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Dietary melatonin supplementation alters uteroplacental amino acid flux during intrauterine growth restriction in ewes

Published online by Cambridge University Press:  13 June 2013

C. O. Lemley*
Affiliation:
Department of Animal Sciences, Center for Nutrition and Pregnancy, North Dakota State University, Fargo, ND 58108, USA
L. E. Camacho
Affiliation:
Department of Animal Sciences, Center for Nutrition and Pregnancy, North Dakota State University, Fargo, ND 58108, USA
A. M. Meyer
Affiliation:
Department of Animal Sciences, Center for Nutrition and Pregnancy, North Dakota State University, Fargo, ND 58108, USA
M. Kapphahn
Affiliation:
Department of Animal Sciences, Center for Nutrition and Pregnancy, North Dakota State University, Fargo, ND 58108, USA
J. S. Caton
Affiliation:
Department of Animal Sciences, Center for Nutrition and Pregnancy, North Dakota State University, Fargo, ND 58108, USA
K. A. Vonnahme
Affiliation:
Department of Animal Sciences, Center for Nutrition and Pregnancy, North Dakota State University, Fargo, ND 58108, USA
*Corresponding
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Abstract

Dietary melatonin supplementation during mid- to late-gestation increased umbilical artery blood flow and caused disproportionate fetal growth. This melatonin-induced increase in umbilical artery blood flow may alter nutrient availability to the fetus, which may lead to alterations in fetal size. The objectives of the current experiment were to determine amino acid (AA) and glucose concentrations as well as AA and glucose flux across the uteroplacenta using a mid- to late-gestation model of intrauterine growth restriction supplemented with dietary melatonin as a 2 × 2 factorial design. At day 50 of gestation, 32 ewes were supplemented with 5 mg of melatonin (MEL) or no melatonin (CON) and were allocated to receive 100% (adequate; ADQ) or 60% (restricted; RES) of nutrient requirements. On day 130 of gestation, uterine and umbilical blood flows were determined via Doppler ultrasonography during a non-survival surgery. Blood samples were collected under general anesthesia from the maternal saphenous artery, gravid uterine vein, umbilical artery, and umbilical vein for AA analysis and glucose. Total α-AA concentrations in maternal artery and gravid uterine vein were decreased (P < 0.05) in RES v. ADQ fed ewes. Maternal arterial − venous difference in total α-AA was increased (P ⩽ 0.01) in RES v. ADQ fed ewes, while total uterine α-AA flux was not different (P > 0.40) across all treatment groups. Fetal venous − arterial difference in total α-AA as well as uteroplacental flux of total α-AA were decreased (P < 0.05) in CON-RES v. CON-ADQ, and similar (P > 0.20) in MEL-RES v. CON-ADQ. Maternal concentrations and uterine flux of branched-chain AA (BCAA) were not different across all treatment groups; however, fetal uptake of BCAA was decreased (P < 0.05) in CON-RES v. CON-ADQ, and similar (P > 0.20) in MEL-RES v. CON-ADQ. Uterine uptake of glucose was not different (P ⩾ 0.08) across all treatment groups, while uteroplacental uptake of glucose was increased (P ⩽ 0.05) in RES v. ADQ ewes. In conclusion, maternal nutrient restriction increased maternal arterial − venous difference in total α-AA, while total uterine α-AA flux was unaffected by maternal nutrient restriction. Melatonin supplementation did not impact maternal serum concentrations or uterine flux of glucose or AA; however, melatonin did improve fetal BCAA uptake during maternal nutrient restriction.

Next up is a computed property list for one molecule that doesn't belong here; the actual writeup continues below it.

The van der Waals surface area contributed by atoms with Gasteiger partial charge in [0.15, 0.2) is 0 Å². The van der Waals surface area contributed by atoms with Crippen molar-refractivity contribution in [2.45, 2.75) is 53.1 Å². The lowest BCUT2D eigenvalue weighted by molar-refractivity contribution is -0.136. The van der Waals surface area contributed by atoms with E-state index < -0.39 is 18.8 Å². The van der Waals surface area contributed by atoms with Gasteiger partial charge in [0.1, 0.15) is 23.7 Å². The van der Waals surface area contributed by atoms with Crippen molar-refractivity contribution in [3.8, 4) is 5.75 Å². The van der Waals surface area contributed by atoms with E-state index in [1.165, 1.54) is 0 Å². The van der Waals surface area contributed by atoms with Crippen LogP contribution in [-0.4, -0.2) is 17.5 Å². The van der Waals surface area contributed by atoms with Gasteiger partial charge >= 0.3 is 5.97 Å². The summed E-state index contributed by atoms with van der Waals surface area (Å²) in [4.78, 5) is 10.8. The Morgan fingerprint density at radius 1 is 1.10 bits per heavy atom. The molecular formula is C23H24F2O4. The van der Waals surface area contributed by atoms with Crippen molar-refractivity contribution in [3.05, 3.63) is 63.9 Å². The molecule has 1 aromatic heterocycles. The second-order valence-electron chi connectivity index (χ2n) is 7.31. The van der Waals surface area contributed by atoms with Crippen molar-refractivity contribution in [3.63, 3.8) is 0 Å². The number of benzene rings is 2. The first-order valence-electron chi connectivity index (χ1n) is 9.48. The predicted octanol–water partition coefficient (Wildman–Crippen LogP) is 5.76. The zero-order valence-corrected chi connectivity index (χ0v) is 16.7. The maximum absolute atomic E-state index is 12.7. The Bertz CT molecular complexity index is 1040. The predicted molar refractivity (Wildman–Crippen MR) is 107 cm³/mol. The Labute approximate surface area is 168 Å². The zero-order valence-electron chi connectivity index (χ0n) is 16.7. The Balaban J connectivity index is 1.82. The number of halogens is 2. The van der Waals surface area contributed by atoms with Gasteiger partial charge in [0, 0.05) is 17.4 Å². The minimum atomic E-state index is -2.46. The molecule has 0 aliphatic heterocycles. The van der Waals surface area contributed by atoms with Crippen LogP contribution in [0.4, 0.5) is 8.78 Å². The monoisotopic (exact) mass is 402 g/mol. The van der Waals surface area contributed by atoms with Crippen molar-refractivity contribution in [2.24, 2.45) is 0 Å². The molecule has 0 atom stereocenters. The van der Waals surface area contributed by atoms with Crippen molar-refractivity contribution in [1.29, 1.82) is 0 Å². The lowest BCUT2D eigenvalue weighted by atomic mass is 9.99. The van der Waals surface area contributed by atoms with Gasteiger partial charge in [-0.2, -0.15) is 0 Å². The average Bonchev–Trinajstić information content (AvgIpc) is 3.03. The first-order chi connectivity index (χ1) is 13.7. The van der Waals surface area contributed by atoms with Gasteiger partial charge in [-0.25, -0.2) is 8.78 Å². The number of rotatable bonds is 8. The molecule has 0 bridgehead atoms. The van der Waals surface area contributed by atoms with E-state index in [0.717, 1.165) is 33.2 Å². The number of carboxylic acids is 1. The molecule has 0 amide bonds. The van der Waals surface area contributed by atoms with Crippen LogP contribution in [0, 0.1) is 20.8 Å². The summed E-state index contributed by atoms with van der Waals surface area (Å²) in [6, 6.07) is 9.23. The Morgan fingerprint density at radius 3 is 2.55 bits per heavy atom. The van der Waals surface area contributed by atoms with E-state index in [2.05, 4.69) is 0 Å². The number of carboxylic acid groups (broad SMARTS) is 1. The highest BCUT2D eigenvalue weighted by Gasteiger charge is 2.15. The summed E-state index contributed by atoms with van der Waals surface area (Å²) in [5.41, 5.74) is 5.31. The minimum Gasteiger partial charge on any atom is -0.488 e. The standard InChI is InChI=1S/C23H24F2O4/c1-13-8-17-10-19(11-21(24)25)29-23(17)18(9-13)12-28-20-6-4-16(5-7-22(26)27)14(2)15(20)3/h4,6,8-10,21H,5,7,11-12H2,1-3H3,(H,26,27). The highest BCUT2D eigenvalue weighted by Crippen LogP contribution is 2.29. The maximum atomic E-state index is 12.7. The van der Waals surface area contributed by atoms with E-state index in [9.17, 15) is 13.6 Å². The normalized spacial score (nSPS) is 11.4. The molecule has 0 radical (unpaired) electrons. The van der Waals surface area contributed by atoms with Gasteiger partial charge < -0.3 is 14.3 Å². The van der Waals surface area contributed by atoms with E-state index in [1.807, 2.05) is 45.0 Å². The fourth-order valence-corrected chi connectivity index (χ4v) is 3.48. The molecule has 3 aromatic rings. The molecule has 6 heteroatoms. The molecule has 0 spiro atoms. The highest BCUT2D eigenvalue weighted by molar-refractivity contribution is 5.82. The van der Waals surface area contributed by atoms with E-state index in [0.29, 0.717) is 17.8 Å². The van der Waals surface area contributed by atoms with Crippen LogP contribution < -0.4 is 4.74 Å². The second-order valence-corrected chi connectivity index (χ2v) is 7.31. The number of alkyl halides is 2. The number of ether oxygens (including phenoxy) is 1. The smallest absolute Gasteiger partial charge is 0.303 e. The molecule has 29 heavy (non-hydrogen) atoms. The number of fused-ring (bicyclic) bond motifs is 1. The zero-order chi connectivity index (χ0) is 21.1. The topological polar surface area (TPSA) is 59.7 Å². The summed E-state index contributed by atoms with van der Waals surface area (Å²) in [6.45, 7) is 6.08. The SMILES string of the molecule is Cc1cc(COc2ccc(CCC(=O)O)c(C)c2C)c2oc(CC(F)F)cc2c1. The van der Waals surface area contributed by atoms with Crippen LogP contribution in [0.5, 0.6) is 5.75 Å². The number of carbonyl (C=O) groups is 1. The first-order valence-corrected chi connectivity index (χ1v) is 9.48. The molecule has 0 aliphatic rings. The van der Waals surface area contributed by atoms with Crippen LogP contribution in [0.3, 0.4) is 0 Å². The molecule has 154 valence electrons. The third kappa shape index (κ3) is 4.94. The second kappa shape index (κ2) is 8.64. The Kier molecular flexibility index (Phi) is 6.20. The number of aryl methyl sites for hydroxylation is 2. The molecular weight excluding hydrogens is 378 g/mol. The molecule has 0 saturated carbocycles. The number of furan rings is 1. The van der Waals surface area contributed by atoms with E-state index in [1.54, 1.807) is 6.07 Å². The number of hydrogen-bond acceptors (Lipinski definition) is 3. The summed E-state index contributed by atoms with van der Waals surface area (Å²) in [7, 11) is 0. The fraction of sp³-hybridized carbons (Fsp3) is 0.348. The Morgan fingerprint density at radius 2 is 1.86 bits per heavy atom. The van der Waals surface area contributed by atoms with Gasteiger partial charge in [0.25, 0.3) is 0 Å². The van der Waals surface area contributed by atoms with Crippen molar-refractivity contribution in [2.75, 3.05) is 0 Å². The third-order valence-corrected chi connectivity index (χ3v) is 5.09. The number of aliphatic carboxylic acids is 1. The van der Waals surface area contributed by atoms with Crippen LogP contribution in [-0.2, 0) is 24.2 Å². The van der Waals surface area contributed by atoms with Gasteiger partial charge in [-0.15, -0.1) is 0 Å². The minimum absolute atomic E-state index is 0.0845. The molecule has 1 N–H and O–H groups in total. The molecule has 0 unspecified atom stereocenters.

Type
Physiology and functional biology of systems
Information
animal , Volume 7 , Issue 9 , September 2013 , pp. 1500 - 1507
Copyright
Copyright © The Animal Consortium 2013 

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Tables S1-S9

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